The company measured threats faced by its customers during a roughly one-year time period, seeing a 211 percent year-over-year increase in attacks. More commonly known as DDoS attacks, they are designed to flood servers with artificial internet traffic that causes access interruption to websites or network systems. The firm largely attributed this apparent growth to the establishment of several botnet operations — which serve as a platform to automate and increase attack volume — and malicious actors’ ability to access greater bandwidth to help generate and use such weapons. Dark Web dealers are using these botnets, according to Imperva, to offer more effective cyber tools to would-be customers. “The amount of traffic, or bandwidth, that is able to be generated and used as a weapon is at an all-time high. This is likely the result of more compromised machines with higher bandwidth,” Imperva Vice President Tim Matthews told FedScoop. In short, hackers are able to launch denial of service attacks by manipulating a hosting provider to re-route IP addresses towards a preferred server. Those DDoS attacks recorded by Imperva — recorded between March 2015 and April 2016 — targeted a diverse range of clients. Even so, all of the attacks similarly aimed to disrupt each organization’s digital operations at one of two distinct levels: application or network. To be clear, an application-based DDoS effectively works to discontinue online access to a specific property, like a website or software service, rather than an entire network. Because app-based DDoS attacks are by nature less expansive, they typically leverage less traffic. In the past, DDoS-ing an entire network has presented a challenge for hackers due to the sheer artificial traffic required to pull it off. But Imperva’s new report suggests that botnets are significantly changing this dynamic; making it easier for individual operations to disrupt larger segments of the internet. Another worrisome trend in the DDoS arena, spotted by Imperva, is that when a target gets hit once, it should prepare for another wave. Data shows that 40 percent of affected targets were attacked more than once, while 16 percent were targeted more than five times. In the past, DDoS attacks have been used to distract an organization from a more malicious data breach, leading to the possible exfiltration of valuable data like customer finances and personal records. Here’s what a DDoS looks like via a data visualization by cybersecurity firm Norse : Source: http://fedscoop.com/ddos-attacks-up-211-percent-august-2016

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“The amount of traffic, or bandwidth, that is able to be generated and used as a weapon is at an all-time high.,” said one expert.

Mike McNeill’s Diary for Monday, July 11, 2016: Fighting off the DDoS

magnoliareporter.com experienced some technical issues on Friday. Our website is hosted by a service known as TownNews.com , which hosts and provides technical assistance to thousands of media-oriented websites across the country. TownNews.com was hit by a directed denial of service (DDoS) attack on Friday afternoon. This mainly manifested itself by making it difficult for us — and hundreds of other websites — to access our servers and make changes. People may have had difficulty accessing our website during that time. We do not think that our thousands of daily visitors have anything to worry about as TownNews.com technology responded immediately. That said, it is probably a good thing that we are not president of the United States. To us, hackers present a clear and present danger to the security of the United States, which has our permission to deal with them with extreme prejudice. North Korea is bent out of shape over the pending deployment by South Korea of the U.S.-made Terminal High Altitude Defense System, or THAAD. THAAD launchers and fire control systems are made in East Camden. North Korea’s military said in a statement that, “There will be physical response measures from us as soon as the location and time that the invasionary tool for U.S. world supremacy, THAAD, will be brought into South Korea are confirmed. It is the unwavering will of our army to deal a ruthless retaliatory strike and turn (the South) into a sea of fire and a pile of ashes the moment we have an order to carry it out.” Ohhhhhhh. We’re scared. Seriously, how many submarines, cruisers, aircraft carriers, bombers and drones are circling offshore North Korea, ready to unleash hell at any given moment? And that’s just the U.S. military. That sea of fire and pile of ashes looks a lot like future downtown Pyougyang to us. The Magnolia School District website is having a makeover. We’ll let you know when the site is up and running. Looking for more widely spread drought conditions when the new report comes out later this week. We’re expecting more abnormally dry conditions in South Arkansas. Patrick Posey died Saturday at his home near Benton, LA. Posey and his wife, Susan, performed much of the mural restoration work around the square a few years ago. Some fool vandalized highway signs in the Walkerville area on during the weekend, but the hate speech written on them was cleaned up. Our new online poll asks for your opinion about the state of race relations in Columbia County – whether they are better, worse or about the same as a decade ago. Another question might be what each of us, as individuals, is doing to make things better. Five years ago, we reported that Walkerville Cumberland Presbyterian Church was dedicating a new manse. A year ago, we reported that Betsy Production was drilling an oil well on the SAU campus. Vice President Aaron Burr shot and mortally wounded former Treasury Secretary Alexander Hamilton in a duel on this date in 1804. Author E.B. White was born on this date in 1899. George Gershwin died on this date in 1937. Source: http://www.magnoliareporter.com/news_and_business/mike_mcneills_diary/article_733b45f8-4720-11e6-9e2d-97f7f136ad46.html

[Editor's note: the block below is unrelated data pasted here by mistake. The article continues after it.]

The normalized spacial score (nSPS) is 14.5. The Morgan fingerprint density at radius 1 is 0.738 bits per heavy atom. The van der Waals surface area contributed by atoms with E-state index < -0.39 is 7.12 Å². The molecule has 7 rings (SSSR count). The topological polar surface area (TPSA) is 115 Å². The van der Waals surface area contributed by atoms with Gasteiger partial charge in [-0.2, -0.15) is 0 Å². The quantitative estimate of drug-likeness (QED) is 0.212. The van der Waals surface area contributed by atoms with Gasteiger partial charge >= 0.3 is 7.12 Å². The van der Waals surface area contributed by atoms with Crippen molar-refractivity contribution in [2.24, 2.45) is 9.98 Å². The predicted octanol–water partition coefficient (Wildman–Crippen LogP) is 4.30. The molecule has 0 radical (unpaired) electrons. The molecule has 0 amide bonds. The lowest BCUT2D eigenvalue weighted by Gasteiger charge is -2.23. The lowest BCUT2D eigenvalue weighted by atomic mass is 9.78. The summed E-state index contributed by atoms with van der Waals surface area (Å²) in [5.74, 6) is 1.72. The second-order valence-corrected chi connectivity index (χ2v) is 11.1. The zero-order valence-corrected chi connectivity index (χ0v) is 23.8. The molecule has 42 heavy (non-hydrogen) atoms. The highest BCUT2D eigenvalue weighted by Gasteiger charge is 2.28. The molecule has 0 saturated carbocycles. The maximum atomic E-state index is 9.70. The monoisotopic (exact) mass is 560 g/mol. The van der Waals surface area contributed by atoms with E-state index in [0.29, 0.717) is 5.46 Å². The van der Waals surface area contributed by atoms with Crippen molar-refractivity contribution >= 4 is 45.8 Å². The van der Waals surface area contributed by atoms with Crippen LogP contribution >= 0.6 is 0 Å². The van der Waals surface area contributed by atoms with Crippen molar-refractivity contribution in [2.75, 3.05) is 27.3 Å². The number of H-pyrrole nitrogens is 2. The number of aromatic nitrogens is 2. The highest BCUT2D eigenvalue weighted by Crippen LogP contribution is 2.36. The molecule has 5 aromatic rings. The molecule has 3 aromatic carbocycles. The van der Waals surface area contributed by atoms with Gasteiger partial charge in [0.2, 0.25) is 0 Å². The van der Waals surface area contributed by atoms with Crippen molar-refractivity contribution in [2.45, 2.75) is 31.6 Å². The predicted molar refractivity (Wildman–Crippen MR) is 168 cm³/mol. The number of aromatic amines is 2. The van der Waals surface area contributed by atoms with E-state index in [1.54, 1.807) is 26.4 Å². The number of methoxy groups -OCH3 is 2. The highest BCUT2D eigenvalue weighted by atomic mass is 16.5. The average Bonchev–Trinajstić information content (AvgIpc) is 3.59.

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Mike McNeill’s Diary for Monday, July 11, 2016: Fighting off the DDoS

Attackers prefer lower-bandwidth DDoS attacks

Analyzing customer data, Corero found that attackers are continuing to leverage sub-saturating DDoS attacks with increasing frequency, using shorter attack durations to evade legacy cloud DDoS scrubbi…

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Attackers prefer lower-bandwidth DDoS attacks

81% of healthcare organizations have been compromised

Eighty-one percent of health care executives say that their organizations have been compromised by at least one malware, botnet, or other cyber-attack during the past two years, and only half feel tha…

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81% of healthcare organizations have been compromised

Half of companies under DDoS attack have critical data stolen

Neustar surveyed IT professionals from across EMEA to understand the impact of DDoS attacks. 40 percent of companies estimate hourly losses of over £100,000 at peak times during a DDoS outage,…

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Half of companies under DDoS attack have critical data stolen

How much can a DDoS attack cost your organization?

A DDoS attack on a company’s online resources might cause considerable losses – with average figures ranging from $52,000 to $444,000 depending on the size of the company. For many organizations, thes…

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How much can a DDoS attack cost your organization?